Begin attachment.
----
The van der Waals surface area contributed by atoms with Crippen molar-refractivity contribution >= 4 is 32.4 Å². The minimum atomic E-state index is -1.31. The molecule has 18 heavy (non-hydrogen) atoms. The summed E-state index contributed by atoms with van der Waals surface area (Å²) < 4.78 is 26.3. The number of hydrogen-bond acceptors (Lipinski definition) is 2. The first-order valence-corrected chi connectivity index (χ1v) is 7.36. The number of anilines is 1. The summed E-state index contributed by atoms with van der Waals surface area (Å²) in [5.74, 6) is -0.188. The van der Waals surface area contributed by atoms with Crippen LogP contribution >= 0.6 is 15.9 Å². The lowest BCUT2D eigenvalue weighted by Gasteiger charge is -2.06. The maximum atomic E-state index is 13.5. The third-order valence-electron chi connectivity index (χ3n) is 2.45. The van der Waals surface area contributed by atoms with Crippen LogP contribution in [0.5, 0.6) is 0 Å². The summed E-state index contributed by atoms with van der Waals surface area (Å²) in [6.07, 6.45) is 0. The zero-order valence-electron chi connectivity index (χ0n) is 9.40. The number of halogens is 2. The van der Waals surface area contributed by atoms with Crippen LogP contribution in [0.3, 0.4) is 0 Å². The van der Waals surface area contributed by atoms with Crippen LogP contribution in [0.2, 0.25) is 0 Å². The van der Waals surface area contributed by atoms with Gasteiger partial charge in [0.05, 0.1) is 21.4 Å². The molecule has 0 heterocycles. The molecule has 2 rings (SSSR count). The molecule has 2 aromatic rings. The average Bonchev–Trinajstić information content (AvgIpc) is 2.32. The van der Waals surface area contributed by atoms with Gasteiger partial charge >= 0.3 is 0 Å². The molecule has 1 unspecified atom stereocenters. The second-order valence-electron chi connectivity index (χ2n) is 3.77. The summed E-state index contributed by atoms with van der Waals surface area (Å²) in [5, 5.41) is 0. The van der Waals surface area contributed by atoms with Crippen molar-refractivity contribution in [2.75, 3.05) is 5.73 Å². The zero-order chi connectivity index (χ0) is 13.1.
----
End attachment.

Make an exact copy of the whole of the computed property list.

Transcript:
The van der Waals surface area contributed by atoms with Crippen molar-refractivity contribution >= 4 is 32.4 Å². The minimum atomic E-state index is -1.31. The molecule has 18 heavy (non-hydrogen) atoms. The summed E-state index contributed by atoms with van der Waals surface area (Å²) < 4.78 is 26.3. The number of hydrogen-bond acceptors (Lipinski definition) is 2. The first-order valence-corrected chi connectivity index (χ1v) is 7.36. The number of anilines is 1. The summed E-state index contributed by atoms with van der Waals surface area (Å²) in [5.74, 6) is -0.188. The van der Waals surface area contributed by atoms with Crippen LogP contribution >= 0.6 is 15.9 Å². The lowest BCUT2D eigenvalue weighted by Gasteiger charge is -2.06. The maximum atomic E-state index is 13.5. The third-order valence-electron chi connectivity index (χ3n) is 2.45. The van der Waals surface area contributed by atoms with Crippen LogP contribution in [0.5, 0.6) is 0 Å². The summed E-state index contributed by atoms with van der Waals surface area (Å²) in [6.07, 6.45) is 0. The zero-order valence-electron chi connectivity index (χ0n) is 9.40. The number of halogens is 2. The van der Waals surface area contributed by atoms with Crippen LogP contribution in [0.3, 0.4) is 0 Å². The van der Waals surface area contributed by atoms with Crippen LogP contribution in [0.2, 0.25) is 0 Å². The van der Waals surface area contributed by atoms with Gasteiger partial charge in [0.05, 0.1) is 21.4 Å². The molecule has 0 heterocycles. The molecule has 2 rings (SSSR count). The molecule has 2 aromatic rings. The average Bonchev–Trinajstić information content (AvgIpc) is 2.32. The van der Waals surface area contributed by atoms with Gasteiger partial charge >= 0.3 is 0 Å². The molecule has 1 unspecified atom stereocenters. The second-order valence-electron chi connectivity index (χ2n) is 3.77. The summed E-state index contributed by atoms with van der Waals surface area (Å²) in [5, 5.41) is 0. The van der Waals surface area contributed by atoms with Crippen molar-refractivity contribution in [2.75, 3.05) is 5.73 Å². The zero-order chi connectivity index (χ0) is 13.1.